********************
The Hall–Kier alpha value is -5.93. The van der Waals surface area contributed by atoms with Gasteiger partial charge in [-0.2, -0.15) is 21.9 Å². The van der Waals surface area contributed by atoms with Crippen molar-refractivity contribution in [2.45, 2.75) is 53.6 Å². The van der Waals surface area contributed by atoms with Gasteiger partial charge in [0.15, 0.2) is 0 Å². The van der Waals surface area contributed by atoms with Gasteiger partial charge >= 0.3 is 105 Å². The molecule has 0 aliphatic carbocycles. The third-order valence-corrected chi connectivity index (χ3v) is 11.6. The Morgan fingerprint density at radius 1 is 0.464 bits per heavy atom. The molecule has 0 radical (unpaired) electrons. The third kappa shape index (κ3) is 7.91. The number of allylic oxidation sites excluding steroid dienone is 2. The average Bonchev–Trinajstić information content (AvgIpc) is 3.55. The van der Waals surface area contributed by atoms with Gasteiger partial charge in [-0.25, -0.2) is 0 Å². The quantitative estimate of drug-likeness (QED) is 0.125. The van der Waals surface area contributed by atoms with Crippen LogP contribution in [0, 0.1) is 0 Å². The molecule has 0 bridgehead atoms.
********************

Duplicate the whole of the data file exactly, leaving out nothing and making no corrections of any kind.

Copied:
The Hall–Kier alpha value is -5.93. The van der Waals surface area contributed by atoms with Gasteiger partial charge in [-0.2, -0.15) is 21.9 Å². The van der Waals surface area contributed by atoms with Crippen molar-refractivity contribution in [2.45, 2.75) is 53.6 Å². The van der Waals surface area contributed by atoms with Gasteiger partial charge in [0.15, 0.2) is 0 Å². The van der Waals surface area contributed by atoms with Gasteiger partial charge >= 0.3 is 105 Å². The molecule has 0 aliphatic carbocycles. The third-order valence-corrected chi connectivity index (χ3v) is 11.6. The Morgan fingerprint density at radius 1 is 0.464 bits per heavy atom. The molecule has 0 radical (unpaired) electrons. The third kappa shape index (κ3) is 7.91. The number of allylic oxidation sites excluding steroid dienone is 2. The average Bonchev–Trinajstić information content (AvgIpc) is 3.55. The van der Waals surface area contributed by atoms with Gasteiger partial charge in [-0.25, -0.2) is 0 Å². The quantitative estimate of drug-likeness (QED) is 0.125. The van der Waals surface area contributed by atoms with Crippen LogP contribution in [0, 0.1) is 0 Å². The molecule has 0 bridgehead atoms.